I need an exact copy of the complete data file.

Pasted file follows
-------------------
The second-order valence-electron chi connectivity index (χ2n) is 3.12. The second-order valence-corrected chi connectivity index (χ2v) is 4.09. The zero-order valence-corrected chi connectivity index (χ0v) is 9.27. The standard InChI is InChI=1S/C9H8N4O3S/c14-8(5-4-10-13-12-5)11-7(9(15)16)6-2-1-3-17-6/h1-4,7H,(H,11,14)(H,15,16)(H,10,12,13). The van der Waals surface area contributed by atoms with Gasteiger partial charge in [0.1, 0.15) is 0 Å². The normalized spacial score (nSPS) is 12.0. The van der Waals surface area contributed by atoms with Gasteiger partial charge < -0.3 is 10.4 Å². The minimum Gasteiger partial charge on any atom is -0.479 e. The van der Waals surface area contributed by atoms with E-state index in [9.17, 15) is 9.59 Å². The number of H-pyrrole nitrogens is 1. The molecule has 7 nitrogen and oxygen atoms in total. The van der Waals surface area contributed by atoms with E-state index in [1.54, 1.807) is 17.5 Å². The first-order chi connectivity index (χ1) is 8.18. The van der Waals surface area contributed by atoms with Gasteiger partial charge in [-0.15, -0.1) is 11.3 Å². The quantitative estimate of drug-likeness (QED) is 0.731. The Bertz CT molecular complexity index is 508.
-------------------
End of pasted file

The second-order valence-electron chi connectivity index (χ2n) is 3.12. The second-order valence-corrected chi connectivity index (χ2v) is 4.09. The zero-order valence-corrected chi connectivity index (χ0v) is 9.27. The standard InChI is InChI=1S/C9H8N4O3S/c14-8(5-4-10-13-12-5)11-7(9(15)16)6-2-1-3-17-6/h1-4,7H,(H,11,14)(H,15,16)(H,10,12,13). The van der Waals surface area contributed by atoms with Gasteiger partial charge in [0.1, 0.15) is 0 Å². The normalized spacial score (nSPS) is 12.0. The van der Waals surface area contributed by atoms with Gasteiger partial charge < -0.3 is 10.4 Å². The minimum Gasteiger partial charge on any atom is -0.479 e. The van der Waals surface area contributed by atoms with E-state index in [9.17, 15) is 9.59 Å². The number of H-pyrrole nitrogens is 1. The molecule has 7 nitrogen and oxygen atoms in total. The van der Waals surface area contributed by atoms with E-state index in [1.54, 1.807) is 17.5 Å². The first-order chi connectivity index (χ1) is 8.18. The van der Waals surface area contributed by atoms with Gasteiger partial charge in [-0.15, -0.1) is 11.3 Å². The quantitative estimate of drug-likeness (QED) is 0.731. The Bertz CT molecular complexity index is 508.